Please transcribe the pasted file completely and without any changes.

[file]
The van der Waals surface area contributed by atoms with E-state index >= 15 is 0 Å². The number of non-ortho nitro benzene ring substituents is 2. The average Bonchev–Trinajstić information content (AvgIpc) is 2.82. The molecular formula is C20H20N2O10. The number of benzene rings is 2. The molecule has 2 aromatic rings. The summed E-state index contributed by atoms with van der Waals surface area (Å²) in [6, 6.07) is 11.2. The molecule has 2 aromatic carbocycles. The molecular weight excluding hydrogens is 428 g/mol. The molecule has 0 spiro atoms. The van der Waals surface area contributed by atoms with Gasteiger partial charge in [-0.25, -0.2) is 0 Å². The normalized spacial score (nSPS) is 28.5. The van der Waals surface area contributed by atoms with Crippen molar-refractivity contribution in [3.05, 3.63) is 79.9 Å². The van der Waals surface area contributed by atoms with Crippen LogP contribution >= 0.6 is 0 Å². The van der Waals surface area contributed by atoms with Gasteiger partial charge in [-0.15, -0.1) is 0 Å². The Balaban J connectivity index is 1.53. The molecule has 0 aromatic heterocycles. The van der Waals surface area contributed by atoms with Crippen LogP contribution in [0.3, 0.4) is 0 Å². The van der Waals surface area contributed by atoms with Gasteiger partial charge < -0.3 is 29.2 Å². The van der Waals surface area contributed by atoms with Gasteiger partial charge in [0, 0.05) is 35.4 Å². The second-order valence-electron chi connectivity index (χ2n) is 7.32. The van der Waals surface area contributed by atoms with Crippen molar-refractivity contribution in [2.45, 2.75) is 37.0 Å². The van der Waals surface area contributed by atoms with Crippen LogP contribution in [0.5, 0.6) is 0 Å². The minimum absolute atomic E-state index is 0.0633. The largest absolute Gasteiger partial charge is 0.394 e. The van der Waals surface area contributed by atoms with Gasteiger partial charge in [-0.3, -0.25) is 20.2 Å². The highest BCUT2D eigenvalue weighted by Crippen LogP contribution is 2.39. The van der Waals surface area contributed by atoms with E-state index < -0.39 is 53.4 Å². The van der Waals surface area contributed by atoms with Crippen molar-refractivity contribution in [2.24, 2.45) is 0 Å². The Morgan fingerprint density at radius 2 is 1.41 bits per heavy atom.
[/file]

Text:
The van der Waals surface area contributed by atoms with E-state index >= 15 is 0 Å². The number of non-ortho nitro benzene ring substituents is 2. The average Bonchev–Trinajstić information content (AvgIpc) is 2.82. The molecular formula is C20H20N2O10. The number of benzene rings is 2. The molecule has 2 aromatic rings. The summed E-state index contributed by atoms with van der Waals surface area (Å²) in [6, 6.07) is 11.2. The molecule has 2 aromatic carbocycles. The molecular weight excluding hydrogens is 428 g/mol. The molecule has 0 spiro atoms. The van der Waals surface area contributed by atoms with Gasteiger partial charge in [-0.25, -0.2) is 0 Å². The normalized spacial score (nSPS) is 28.5. The van der Waals surface area contributed by atoms with Crippen molar-refractivity contribution in [3.05, 3.63) is 79.9 Å². The van der Waals surface area contributed by atoms with Crippen LogP contribution >= 0.6 is 0 Å². The van der Waals surface area contributed by atoms with Gasteiger partial charge in [-0.15, -0.1) is 0 Å². The Balaban J connectivity index is 1.53. The molecule has 0 aromatic heterocycles. The van der Waals surface area contributed by atoms with Crippen LogP contribution in [0.3, 0.4) is 0 Å². The van der Waals surface area contributed by atoms with Gasteiger partial charge < -0.3 is 29.2 Å². The van der Waals surface area contributed by atoms with Gasteiger partial charge in [0, 0.05) is 35.4 Å². The second-order valence-electron chi connectivity index (χ2n) is 7.32. The van der Waals surface area contributed by atoms with Crippen molar-refractivity contribution in [2.45, 2.75) is 37.0 Å². The van der Waals surface area contributed by atoms with Crippen LogP contribution in [0.5, 0.6) is 0 Å². The minimum absolute atomic E-state index is 0.0633. The largest absolute Gasteiger partial charge is 0.394 e. The van der Waals surface area contributed by atoms with Gasteiger partial charge in [-0.3, -0.25) is 20.2 Å². The highest BCUT2D eigenvalue weighted by Crippen LogP contribution is 2.39. The van der Waals surface area contributed by atoms with E-state index < -0.39 is 53.4 Å². The van der Waals surface area contributed by atoms with Crippen molar-refractivity contribution in [2.24, 2.45) is 0 Å². The Morgan fingerprint density at radius 2 is 1.41 bits per heavy atom.